Philip Kitcher, a professor of philosophy at Columbia University, suggests that whether or not you call it a religion, secular humanism can function like religion at its best—and perhaps even replace it.
Earlier this year, Kitcher spoke with Gary Gutting at The New York Times’s The Stone about this kind of Humanism. Now he’s published a thoughtful, thorough, and approachable book based on his 2013 Terry Lectures at Yale on the subject: Life After Faith: The Case for Secular Humanism.
The first part of our conversation—on his disagreements with “New Atheism,” how secular humanism is similar to religion and how it is different, and what Humanists can learn from religion—appears below. Check back tomorrow for the second part of our discussion, where Kitcher explores how to disentangle ethics from religion, the connection between Humanist values and community, and why doubt is just the beginning of Humanism. (Update: it’s now online.)
Chris Stedman: In the introduction to Life After Faith you say that you “resist the now dominant atheist idea that religion is noxious rubbish to be buried as deeply, as thoroughly, and as quickly as possible.” Why?
Philip Kitcher: For my entire adult life, I’ve been trying to figure out what I should say about religion. It came to a head for me in the wake of the resurgence of “New Atheists” in the early part of the century. Richard Dawkins, Daniel Dennett, Christopher Hitchens, Sam Harris—there’s much that I agree with in their books and presentations, but all of them seem to be missing some important things.
[tweetable]I think that the “New Atheist” critique has a very narrow view of religion.[/tweetable] For people like Dawkins, religion is all about people having false beliefs—and they think that when people have false beliefs, it’s better to correct their beliefs. I think in general that’s right, though having a misguided belief isn’t the worst thing that can happen to a person. [tweetable]But you can’t just leave things with “Well, we’ve now shown you why your traditional beliefs are false, enjoy yourselves and get on with it!”[/tweetable]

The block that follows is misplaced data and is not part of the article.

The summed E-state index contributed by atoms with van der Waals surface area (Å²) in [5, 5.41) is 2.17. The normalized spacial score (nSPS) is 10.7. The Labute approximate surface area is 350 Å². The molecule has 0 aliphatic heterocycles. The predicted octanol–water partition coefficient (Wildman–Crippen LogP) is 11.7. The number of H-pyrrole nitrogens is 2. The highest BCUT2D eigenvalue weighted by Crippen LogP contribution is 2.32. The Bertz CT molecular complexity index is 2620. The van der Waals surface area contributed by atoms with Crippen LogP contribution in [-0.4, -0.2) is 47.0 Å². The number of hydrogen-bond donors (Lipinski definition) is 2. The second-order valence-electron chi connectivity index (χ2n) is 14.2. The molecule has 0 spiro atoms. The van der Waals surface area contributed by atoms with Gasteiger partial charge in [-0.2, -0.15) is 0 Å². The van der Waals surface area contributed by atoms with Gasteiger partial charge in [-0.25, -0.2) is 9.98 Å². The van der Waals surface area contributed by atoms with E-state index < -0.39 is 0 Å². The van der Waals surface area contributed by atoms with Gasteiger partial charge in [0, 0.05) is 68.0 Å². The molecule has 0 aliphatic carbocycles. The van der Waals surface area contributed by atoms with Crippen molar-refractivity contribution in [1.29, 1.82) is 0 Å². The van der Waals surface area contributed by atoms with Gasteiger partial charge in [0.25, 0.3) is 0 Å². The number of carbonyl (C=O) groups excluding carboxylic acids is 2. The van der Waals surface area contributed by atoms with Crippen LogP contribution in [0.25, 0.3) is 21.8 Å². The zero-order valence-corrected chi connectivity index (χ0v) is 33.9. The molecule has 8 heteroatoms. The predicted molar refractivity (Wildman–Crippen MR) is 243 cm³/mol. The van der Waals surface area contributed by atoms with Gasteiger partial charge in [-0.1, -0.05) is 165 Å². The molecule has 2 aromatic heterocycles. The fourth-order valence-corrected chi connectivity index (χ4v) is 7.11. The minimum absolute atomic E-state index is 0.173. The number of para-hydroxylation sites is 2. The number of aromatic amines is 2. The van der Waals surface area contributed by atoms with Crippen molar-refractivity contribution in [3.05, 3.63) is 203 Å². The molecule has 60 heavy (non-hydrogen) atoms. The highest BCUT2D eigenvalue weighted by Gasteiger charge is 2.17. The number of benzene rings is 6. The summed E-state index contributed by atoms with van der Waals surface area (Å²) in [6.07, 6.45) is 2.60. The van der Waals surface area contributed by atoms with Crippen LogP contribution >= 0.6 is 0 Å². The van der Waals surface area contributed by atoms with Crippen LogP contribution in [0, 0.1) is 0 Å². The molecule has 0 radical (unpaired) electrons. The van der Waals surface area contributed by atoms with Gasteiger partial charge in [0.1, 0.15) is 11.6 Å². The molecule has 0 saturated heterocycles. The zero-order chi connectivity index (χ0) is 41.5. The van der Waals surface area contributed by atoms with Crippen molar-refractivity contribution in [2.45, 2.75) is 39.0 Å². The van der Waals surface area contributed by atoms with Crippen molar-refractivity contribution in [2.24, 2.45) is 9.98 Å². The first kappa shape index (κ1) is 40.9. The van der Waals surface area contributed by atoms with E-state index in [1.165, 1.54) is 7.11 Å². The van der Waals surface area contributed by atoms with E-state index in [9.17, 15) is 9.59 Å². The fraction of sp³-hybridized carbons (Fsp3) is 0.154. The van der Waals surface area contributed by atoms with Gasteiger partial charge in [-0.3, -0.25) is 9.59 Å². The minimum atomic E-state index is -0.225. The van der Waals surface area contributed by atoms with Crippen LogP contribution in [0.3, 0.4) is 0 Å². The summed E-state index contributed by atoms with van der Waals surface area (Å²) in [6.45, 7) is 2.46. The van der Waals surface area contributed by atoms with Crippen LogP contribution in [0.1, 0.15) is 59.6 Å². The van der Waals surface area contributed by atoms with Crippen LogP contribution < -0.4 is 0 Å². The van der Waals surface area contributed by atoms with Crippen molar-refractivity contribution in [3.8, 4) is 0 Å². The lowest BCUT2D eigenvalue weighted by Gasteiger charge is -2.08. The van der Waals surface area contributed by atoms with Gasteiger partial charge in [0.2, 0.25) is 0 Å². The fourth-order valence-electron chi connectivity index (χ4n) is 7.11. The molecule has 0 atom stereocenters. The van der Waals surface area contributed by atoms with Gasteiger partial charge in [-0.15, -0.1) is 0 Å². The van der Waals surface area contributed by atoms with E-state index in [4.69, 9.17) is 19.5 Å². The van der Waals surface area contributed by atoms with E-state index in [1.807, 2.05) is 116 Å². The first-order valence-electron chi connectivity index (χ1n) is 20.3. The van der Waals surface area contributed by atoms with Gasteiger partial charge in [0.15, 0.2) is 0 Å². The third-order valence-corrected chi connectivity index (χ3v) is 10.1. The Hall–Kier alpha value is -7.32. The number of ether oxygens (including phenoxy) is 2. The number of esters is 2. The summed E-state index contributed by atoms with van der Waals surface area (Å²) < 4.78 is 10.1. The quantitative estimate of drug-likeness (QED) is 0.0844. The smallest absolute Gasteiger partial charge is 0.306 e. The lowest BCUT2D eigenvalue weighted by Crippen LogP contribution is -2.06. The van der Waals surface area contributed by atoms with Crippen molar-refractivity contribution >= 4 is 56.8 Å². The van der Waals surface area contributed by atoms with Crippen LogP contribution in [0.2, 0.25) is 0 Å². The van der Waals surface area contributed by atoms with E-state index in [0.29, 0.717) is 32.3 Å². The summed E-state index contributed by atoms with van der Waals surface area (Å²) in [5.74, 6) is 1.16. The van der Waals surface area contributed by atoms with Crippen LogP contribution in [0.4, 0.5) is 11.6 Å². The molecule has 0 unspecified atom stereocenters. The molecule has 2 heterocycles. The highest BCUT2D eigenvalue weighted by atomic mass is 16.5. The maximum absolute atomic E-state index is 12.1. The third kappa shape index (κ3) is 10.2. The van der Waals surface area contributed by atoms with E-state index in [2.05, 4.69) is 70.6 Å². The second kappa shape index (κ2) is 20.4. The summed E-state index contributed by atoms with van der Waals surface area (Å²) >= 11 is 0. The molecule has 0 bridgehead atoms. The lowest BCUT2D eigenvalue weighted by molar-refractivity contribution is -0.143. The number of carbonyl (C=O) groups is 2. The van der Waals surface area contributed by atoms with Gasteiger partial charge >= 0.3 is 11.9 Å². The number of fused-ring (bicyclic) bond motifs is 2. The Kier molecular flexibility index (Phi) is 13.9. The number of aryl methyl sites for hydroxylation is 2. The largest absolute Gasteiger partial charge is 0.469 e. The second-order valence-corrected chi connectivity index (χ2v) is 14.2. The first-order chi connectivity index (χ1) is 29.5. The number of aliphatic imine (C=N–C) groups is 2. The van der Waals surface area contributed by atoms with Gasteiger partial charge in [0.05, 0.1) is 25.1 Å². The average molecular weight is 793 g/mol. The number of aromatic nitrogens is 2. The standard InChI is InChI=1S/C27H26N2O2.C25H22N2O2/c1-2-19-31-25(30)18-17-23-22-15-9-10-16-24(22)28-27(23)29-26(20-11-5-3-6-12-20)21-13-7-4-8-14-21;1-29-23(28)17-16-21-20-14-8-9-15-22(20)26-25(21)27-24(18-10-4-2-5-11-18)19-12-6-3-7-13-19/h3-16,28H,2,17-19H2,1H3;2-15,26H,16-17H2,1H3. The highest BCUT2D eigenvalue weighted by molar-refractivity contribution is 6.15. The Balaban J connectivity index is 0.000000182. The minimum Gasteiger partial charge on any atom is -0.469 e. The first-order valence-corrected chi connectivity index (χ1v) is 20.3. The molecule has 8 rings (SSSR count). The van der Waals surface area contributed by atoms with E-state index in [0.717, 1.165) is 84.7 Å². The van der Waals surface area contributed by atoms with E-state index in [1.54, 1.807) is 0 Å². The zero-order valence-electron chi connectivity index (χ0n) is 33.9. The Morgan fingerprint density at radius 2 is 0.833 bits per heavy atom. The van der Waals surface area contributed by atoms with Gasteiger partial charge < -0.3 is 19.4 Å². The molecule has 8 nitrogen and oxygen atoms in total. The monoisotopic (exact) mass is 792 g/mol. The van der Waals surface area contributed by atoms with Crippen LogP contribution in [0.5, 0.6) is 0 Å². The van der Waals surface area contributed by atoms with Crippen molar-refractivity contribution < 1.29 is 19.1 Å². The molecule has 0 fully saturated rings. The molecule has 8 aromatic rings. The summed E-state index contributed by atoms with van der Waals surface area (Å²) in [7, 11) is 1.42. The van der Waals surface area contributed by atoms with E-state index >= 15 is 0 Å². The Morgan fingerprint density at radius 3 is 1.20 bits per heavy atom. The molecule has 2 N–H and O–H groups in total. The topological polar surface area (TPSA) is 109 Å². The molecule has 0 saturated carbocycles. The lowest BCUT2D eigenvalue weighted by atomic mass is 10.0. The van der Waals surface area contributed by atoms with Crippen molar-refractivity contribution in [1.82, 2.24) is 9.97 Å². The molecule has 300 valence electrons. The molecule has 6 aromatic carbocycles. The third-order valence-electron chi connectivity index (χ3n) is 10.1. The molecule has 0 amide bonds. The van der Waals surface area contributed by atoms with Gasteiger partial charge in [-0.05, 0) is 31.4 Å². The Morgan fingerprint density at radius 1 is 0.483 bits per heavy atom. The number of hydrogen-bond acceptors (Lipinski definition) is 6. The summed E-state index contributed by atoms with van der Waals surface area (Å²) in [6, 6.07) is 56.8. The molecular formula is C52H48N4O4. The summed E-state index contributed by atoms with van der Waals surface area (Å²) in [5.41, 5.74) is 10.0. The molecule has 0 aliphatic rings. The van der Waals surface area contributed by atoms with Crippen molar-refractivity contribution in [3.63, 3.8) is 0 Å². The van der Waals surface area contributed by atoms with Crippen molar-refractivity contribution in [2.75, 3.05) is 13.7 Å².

Dawkins would also rightly say that the forms of religion he attacks are the ones that cause the most violence and suffering in the contemporary world. But there are many people who practice less problematic—even socially valuable—forms of religion. It isn’t the end of the story to wipe out religious doctrine and say that’s the end of it. [tweetable]One must come to terms not only with religion’s history of problems, pain, and suffering, but also with its achievements.[/tweetable]
My perspective aims to widen the critique of religion, be more sympathetic to religion at its best, and strive towards finding a positive position that could replace religion. Some suggest that people never give up a perspective, however bad it may be, until they’ve got something to replace it. [tweetable]My fundamental difficulty with the “New Atheism” is that I don’t think it has supplied anything to replace religion.[/tweetable] Secular humanism tries to fill that gap. I wrote Life After Faith because I wanted to put the focus back on the positive: on secular humanism as a positive perspective on life.
CS: You argue that a secular perspective “can fulfill many of the important functions religion, at its best, has discharged.” How does secular humanism function in ways that are similar to some expressions of religion? How is it different? What can Humanists can learn from religion?
PK: [tweetable]For some religious people, religion is really all about values and not about specific doctrines.[/tweetable] By values I mean that they are genuinely concerned with human wellbeing and make great sacrifices to try to promote it. That’s a very important part of religion at its best. I grew up in Britain with a church that was much less interested in doctrine and dogma, and much more interested in social reform—in trying to help people live valuable lives. I respect that.
Practically, secular humanism can learn a lot from the ways in which religious communities have looked after the poor, looked after those who are suffering, tried to create a more humane world, and in general involved themselves in ethical projects. I think that’s admirable, and it’s something that the secular community is going to have to learn how to do as well.
CS: I love the book’s concluding lines: “A secular worldview ought to be forged in dialogue, even in passionate interaction, with all that has been most deeply thought about what it is to be human—including whatever can be refined out of religious traditions. [tweetable]For secular humanism is only secondarily secular; it is primarily humane.[/tweetable]”
PK: In a sense, that’s the credo of the entire book. Humanism is all about values—located in human beings, not in anything beyond us. [tweetable]We’re not important because we are the children of a divine being; we are just important.[/tweetable] And our lives matter when they connect with others, when they matter to others.
At times, dogma has inflicted massive, unnecessary suffering on many unfortunate people. That’s religion at its worst. But religion at its best is when other human beings, with all their faults and flaws and needs, come first—and when people work together to try to build a situation in which as many people as possible can live as well as possible. That’s secular humanism at its best, too.
Check back tomorrow for part two of our discussion.(Update: it’s now online.) This interview was edited for length and clarity.